“The committee judges that the case for an increase in the federal funds rate has strengthened but decided, for the time being, to wait for further evidence of continued progress toward its objectives,” the post-meeting announcement said.

Yet, at the same time, the Fed lowered its estimate for U.S. economic growth this year to 1.8% from its June forecast of 2.0%, which is also its new long-term view of the economy. That’s certainly justified by the reports we’ve been getting the last several weeks, which show the economy slowing, not gaining strength, in the second half.

So why would the Fed say that the case for raising rates had “strengthened” even as it downgraded its view of the economy and most recent reports back that up? Continue reading "Is Data Dependency Dead At The Fed?"

What Are You Doing To Prepare For 2015?

One of the things I've always done over the years is close out all my accounts just before the middle of December. Looking back on the year, I have to say it's been a good year and I hope 2014 was a good year for you too.

This is perhaps the most dangerous time of the year when the markets are very thin and volatile. They can swing dramatically one way or the other and make very little sense. It's not that way every year, but trading does drop off dramatically and liquidity becomes a problem, even with big stocks.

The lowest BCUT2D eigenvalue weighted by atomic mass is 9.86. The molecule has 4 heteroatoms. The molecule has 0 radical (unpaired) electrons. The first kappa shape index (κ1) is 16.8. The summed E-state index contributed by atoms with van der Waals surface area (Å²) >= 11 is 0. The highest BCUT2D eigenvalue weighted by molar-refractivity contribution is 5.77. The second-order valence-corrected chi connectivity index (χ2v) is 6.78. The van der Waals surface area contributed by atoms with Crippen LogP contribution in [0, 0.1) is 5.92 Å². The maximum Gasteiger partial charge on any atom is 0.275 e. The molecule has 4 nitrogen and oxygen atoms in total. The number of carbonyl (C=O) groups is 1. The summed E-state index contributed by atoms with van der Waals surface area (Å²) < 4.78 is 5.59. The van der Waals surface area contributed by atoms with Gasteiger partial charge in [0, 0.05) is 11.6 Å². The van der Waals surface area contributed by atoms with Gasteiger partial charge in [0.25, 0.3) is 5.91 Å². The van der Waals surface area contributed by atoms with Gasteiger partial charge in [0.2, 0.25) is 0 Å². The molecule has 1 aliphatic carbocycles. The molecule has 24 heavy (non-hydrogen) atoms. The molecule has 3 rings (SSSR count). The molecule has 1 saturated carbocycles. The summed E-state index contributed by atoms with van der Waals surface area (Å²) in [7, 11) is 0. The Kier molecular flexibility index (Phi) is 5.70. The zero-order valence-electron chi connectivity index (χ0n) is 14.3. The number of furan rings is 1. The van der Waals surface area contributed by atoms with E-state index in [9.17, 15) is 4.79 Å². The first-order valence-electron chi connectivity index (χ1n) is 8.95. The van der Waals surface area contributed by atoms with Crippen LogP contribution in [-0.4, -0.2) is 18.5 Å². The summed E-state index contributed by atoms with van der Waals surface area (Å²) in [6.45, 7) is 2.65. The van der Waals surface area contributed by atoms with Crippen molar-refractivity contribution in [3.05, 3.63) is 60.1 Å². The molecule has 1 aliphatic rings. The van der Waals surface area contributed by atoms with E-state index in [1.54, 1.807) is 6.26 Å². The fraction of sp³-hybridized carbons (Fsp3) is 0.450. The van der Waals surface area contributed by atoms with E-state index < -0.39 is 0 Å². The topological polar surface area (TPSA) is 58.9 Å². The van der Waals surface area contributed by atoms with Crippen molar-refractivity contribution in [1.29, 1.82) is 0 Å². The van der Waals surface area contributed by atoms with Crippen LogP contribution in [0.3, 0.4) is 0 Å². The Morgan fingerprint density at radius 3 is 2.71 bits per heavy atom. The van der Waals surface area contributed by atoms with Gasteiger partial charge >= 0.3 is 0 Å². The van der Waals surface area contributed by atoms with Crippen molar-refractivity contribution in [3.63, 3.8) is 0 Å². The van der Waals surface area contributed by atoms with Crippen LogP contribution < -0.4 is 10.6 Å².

If you haven't made your money for the year by the middle of December, you're not going to make it in the last two weeks of December. I can practically guarantee that.

So here's what I do, I look forward to enjoying the holidays with my family and I look forward to 2015 and get mentally prepared for the markets. There is absolutely zero doubt in my mind that there will be some huge moves next year. You only need to catch one of these giant moves to make your year. I happen to think that next year will be golden - that is when the new bull market starts in gold (FOREX:XAUUSDO). Now remember, that is what I think, but I'm going to have to have the Trade Triangles back those thoughts with solid technical evidence that gold is going higher. Continue reading "What Are You Doing To Prepare For 2015?"

Economy Post-'Jobs’ Report; Real or Memorex?

Now it gets interesting because early in the bailout process the Fed talked about achieving certain employment milestones before hiking interest rates.  Here we are at the 10th consecutive month with 200,000+ job gains (321,000 in November) and the jobless rate down to 5.8% and still there is a question on when or whether ZIRP will be withdrawn?

Well I am a visual learner so I for one can never get enough pictures to inform my thinking.  Pardon the redundancy in this chart’s frequent appearances in NFTRH

sp500
Source: SlopeCharts

The rectangular red box is zero interest rate policy (ZIRP), which is 6 years old this month.  If we play it straight we would be expected to believe what the mainstream believes, that the “Great Recession” is a thing of the past and that something built of abnormal policy can proceed per normal metrics and assumptions when abnormal policy is removed.  I don’t buy it. Continue reading "Economy Post-'Jobs’ Report; Real or Memorex?"